What’s worked very well during the past two episodes is the show’s ability to let us not only see but understand and sympathize with opposing points of view.
Last week, it was Walt and Hank, in the wake of Hank’s discovery of Walt’s true identity. This week, it was Skyler’s turn – and she made a choice in the seasons-long question of what she would do when forced to make a decision. Aside from the cold opening, featuring an old man finding the stacks of cash the guilt-ridden Jesse was tossing from his car followed by Jesse himself lying on a merry-go-around, the episode began where the last one ended. It is Hank’s garage, with Walt now standing outside. But bluster aside, Walt is in a panic, especially when Hank reaches Skyler before he can and she agrees to meet him alone.
Hank’s meeting with Skyler is a classic miscalculation. He presents himself as her knight in shining armor, but instead he blunders through a conversation in which he pushes for an immediate confession without considering that Skyler might not be so eager. Hank has a selective memory, recalling Skyler’s walk into the pool and her racing to his home with the kids but failing to consider her own possible culpability in Walt’s crimes. It’s understandable, in a way, especially given that Hank is amped on the adrenaline of his confrontation with Walt and sees a chance to solve the mystery that has vexed him for more than a year. Still, I had a bit of a problem with Hank’s Good Cop approach, as he wasn’t dealing with some uneducated meth dealer but an intelligent woman who might want to talk to an attorney – even if she is as innocent as Hank imagined. His insistence on taping her statement right there in the diner was just too much. It’s not clear if a softer approach would have worked any better, but this one was doomed.
Meanwhle, Skyler is thinking something very different as the conversation continues. She is realizing, because Hank tells her, that Hank doesn’t really have much actual proof. She knows that she isn’t some damsel in distress, but a woman with plenty of her own secrets to hide. Further, Hank reveals information that Skyler does not know, that Walt told him the cancer has returned. This will take a while for her to process and assess, but Hank charges right ahead. And the panicked woman at the beginning of the conversation turns into a calculating one by its conclusion, repeatedly yelling, “Am I under arrest?” She makes her escape.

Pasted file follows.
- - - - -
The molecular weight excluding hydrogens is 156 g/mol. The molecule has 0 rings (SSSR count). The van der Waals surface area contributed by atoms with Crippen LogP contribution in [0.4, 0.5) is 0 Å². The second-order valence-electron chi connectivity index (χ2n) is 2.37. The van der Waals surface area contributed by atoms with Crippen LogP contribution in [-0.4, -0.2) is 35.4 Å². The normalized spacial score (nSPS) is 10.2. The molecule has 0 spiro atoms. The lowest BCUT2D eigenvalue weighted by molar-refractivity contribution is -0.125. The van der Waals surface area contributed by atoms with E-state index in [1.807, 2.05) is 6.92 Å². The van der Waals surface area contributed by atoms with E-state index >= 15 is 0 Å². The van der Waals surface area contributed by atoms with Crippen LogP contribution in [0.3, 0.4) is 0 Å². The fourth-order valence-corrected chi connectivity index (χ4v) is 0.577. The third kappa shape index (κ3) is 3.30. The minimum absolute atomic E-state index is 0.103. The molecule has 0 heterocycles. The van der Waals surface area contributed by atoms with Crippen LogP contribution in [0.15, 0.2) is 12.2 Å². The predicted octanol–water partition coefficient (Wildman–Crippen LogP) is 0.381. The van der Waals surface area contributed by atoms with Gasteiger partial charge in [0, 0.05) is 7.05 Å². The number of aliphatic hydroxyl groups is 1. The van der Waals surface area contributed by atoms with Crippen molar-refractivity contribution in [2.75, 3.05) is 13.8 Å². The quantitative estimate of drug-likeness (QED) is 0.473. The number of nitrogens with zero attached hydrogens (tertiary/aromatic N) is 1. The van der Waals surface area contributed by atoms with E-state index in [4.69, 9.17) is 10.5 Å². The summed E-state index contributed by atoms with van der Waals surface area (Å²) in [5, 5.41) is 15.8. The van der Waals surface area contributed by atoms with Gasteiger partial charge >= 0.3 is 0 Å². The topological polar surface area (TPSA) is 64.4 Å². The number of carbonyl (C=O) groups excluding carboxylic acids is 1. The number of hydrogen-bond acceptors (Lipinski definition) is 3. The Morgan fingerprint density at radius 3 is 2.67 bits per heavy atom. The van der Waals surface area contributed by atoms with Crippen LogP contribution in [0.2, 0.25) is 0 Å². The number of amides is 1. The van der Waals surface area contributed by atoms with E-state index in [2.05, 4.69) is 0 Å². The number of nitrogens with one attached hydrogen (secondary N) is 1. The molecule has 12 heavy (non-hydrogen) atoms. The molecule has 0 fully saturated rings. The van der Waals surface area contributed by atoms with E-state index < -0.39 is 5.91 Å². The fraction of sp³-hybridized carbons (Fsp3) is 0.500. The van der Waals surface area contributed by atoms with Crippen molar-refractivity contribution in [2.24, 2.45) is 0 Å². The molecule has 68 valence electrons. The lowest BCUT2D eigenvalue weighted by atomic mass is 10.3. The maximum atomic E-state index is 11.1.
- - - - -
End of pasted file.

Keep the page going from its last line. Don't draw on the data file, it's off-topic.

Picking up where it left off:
The Schrader who gets the most information out of Skyler isn’t Hank, but Marie. Hank drives her to the White home in the hopes that Marie will get her to cooperate. But Marie, asking a series of questions that go beyond the previous few months, quickly discovers that Skyler is no innocent, that she knew all about what Walt was doing even before her husband was shot and nearly killed. Marie tries to take the baby, an over-the-top reaction that Walt prevents.
Meanwhile, Walt – unable to reach Skyler and afraid to speak to her, not knowing what she has told Hank – moves the huge pile of money in the storage locker. He gets comic assistance from Huell and his buddy, who take the time to lie on the bed of cash before bringing it to Walt in a van (and grabbing a few bucks for themselves). At this point, we need to suspend disbelief a bit to buy the idea that Walt can dig a large enough hole in the New Mexico desert to bury his loot. One guesses this will be its final resting place.
The last, pivotal conversation takes place after an exhausted Walt returns home and collapses on the bathroom floor. When he wakes up, Walt promises to turn himself in if the money goes to their children (the original, ostensible reason for his meth cooking). But Skyler knows better. They can’t keep the money if he gives himself up. The only option, as she sees it, is to keep quiet and wait it out. The decision may not be irrevocable, but for now, Skyler has thrown in with Walt.
Meanwhile, Lydia is taking action, with the help of the polite killer Todd, to take out Declan and his entire gang with the help of Todd’s Aryan Nation uncle. As is usual in the show, there are clever artistic choices – Lydia’s fancy shoes in the desert, Jesse on the merry-go-round – that often seem intended to amuse the producers as much as the audience. These folks could be Walt’s most serious problem. Unless it’s Jesse, picked up after his Robin Hood act and about to be questioned by Hank at episode’s end.
But what made the episode memorable was its focus on Skyler, the show’s wild card. She is a villain now, even though it likely means a permanent break with her sister (not to mention Hank) and life on the other side of the law. But her actions are fathomable, as she follows her own logic to its own reasonable conclusion.